Sorry about the delay in posting the roundups—just got back in from Houston. Don't worry, I've been keeping track of what's been going on. We've had a good few days, and we're all excited to watch our Vikings play the 49ers. With that, let's get started. Quick hits from Day 10 above the jump, hits from Day 11 below the jump, injury report, media, etc.
- The Vikings are continuing to rotate the receiver opposite Percy Harvin, with time given to A.J. Love, Brian Walters, Jarius Wright and others.
- The offensive install focus much more on deep routes than in past practices. This might be a relic of Frazier; he has consistently built defenses from the inside out, and may be installing offenses the same way.
- The first team offense was off to a slow start again, beginning with a three-and-out from the 3 yard line, a results of miscommunication between Ponder and his receivers
- Observers called it Tuesday a very good day overall for the offense, with each offense increasing their pace and getting the ball out faster. Christian Ponder was 8 for 17, which Pelissero calls deceptive—he had a very efficient day, and capped the 8-play, 74 yard drive with a 25 yard pass to Percy Harvin over Harrison Smith for a touchdown. He threw no interceptions and took no sacks.
- Blair Walsh continues to excel in unexpected situations, and has sunk a number of field goals (including a 45-yarder) in run on situations. He is human, however, kicking it short into the wind on a 54 yarder. His next shot, he drilled it in with clearance.
- Harrison Smith is getting more and more reps with the first team. He seems to be earning his spot.
Day 11 (Wednesday) below the jump
Day 11 Highlights:
- Blair Walsh converted all 8 of his field goals from between 20 and 36 yards. He is 39/44 in live kicking situations at camp, with most of his misses beyond 40 yards.
- Brandon Burton took the third corner snaps in the first team nickel package, but as part of a larger rotation to see how the corners work together
- Third down drills start poorly for the first team offense; sack, Greenway interception, batted pass, throwaway.
- Second set of third down drills went better (no blitzing). Ponder connected to Arceneaux, Rudolph and Harvin successively.
- Offense drove down into the red zone until Zack Bowman picked them off.
- Ponder was 7/14 in passing drills, with 2 interceptions and one sack. That makes him 58/96. That makes him 60% for the offseason.
- The team continued with fuller offensive install, with deeper routes and more complete play packages
- Most of the practice is centered around pressure situations-either dialed up blitzes, or situational drills (two-minute, third down, etc).
- Simpson's reps were reduced in a significant way again.
- Smith and Harvin got into a bit of a scuffle. Read more about it and our discussion here.
- There were some concerns about Harvin on Tuesday. Came up limping after 7s, but it was merely cramped muscles. He came back just fine after hydrating.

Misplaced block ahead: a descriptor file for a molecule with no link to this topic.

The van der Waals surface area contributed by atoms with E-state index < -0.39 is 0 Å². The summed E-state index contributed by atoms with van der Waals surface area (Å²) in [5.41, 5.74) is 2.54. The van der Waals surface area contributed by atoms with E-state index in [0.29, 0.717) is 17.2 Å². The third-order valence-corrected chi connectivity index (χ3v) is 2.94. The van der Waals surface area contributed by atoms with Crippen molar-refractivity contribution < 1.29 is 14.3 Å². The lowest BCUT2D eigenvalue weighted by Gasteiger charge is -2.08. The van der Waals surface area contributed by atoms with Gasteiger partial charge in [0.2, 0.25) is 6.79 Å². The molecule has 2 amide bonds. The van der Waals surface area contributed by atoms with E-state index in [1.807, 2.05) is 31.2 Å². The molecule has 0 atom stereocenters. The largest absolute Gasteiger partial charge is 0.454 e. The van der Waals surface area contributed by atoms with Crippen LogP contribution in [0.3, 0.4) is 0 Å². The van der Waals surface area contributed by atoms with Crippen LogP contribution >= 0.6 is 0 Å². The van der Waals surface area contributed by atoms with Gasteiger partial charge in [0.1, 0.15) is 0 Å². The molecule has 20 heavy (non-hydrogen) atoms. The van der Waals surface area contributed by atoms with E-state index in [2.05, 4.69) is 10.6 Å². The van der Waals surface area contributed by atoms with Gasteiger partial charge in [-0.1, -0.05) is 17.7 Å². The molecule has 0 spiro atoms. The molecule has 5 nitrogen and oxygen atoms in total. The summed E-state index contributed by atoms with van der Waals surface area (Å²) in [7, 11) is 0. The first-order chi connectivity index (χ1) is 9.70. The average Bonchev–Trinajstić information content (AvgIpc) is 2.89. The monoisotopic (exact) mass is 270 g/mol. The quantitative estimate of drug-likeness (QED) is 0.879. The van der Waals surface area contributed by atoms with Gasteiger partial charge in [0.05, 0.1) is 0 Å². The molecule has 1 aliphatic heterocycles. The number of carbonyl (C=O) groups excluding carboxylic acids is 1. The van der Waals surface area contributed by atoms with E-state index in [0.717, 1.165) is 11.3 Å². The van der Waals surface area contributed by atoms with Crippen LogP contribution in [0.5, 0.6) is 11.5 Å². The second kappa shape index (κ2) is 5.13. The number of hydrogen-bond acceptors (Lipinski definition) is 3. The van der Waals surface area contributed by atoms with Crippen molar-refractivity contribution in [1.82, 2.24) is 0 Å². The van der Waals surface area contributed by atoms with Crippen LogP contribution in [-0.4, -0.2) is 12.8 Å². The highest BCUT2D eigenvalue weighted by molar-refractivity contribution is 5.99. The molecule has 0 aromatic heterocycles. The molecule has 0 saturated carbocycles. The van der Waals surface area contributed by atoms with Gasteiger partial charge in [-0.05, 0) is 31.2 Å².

- Adrian Peterson is still on track to play in Week 1. He won't wear a brace when he plays, because they're uncomfortable. For more on Peterson's recovery, Pelissero has the story. He is still not scheduled to play on Friday, as expected
- These six players will not see snaps on Friday: Robert Blanton (hamstring), John Carlson (knee), Kamar Jorden (broken hand, apparently), DeMarcus Love (his injury has changed from shoulder to pectoral in the last few days), Geoff Schwartz (abdomen), and Jordan Todman (ankle).
- Josh Robinson will also not take any snaps on Friday, but he has been practicing and looking good. Seems to be regaining his speed despite the fact that his hamstring isn't fully healed. Nick Taylor (shoulder) reappears on this list, because he and Greg Childs (knees) have both cleared waivers and are on IR.
Lots of media to cover. Media highlight of Tuesday is that Musgrave tore into the offense after their terrible showing on Monday, and the offense responded. I'm going to highlight Dan Wiederer's piece, because he goes into detail about how successful a motivator Musgrave is; he went outside of the box and apparently used unorthodox motivational methods, including props and an extended fire metaphor. As it was, it worked. Musgrave has two personalities-the polite, public personality and the much more aggressive, field general personality when coaching.
The media highlight on Wednesday is naturally the second Smith/Harvin encounter, this time turning a bit more aggressive. The media consensus is that this shows tenacity by Smith and they're encouraged more than anything else.
Continuing with the Star Tribune, there's a lot to look over. Wiederer's Tuesday notebook is pretty thin, including a rehash of the Musgrave story. The Vikings are not doing much game-specific planning against the 49ers and are focusing on making sure the general schemes on both sides of the ball are executed properly. Alan Williams highlighted the play of Kevin Williams and Chris Cook. Neither of them are schematically key to the Vikings, but their play will be critical for the Vikings nevertheless.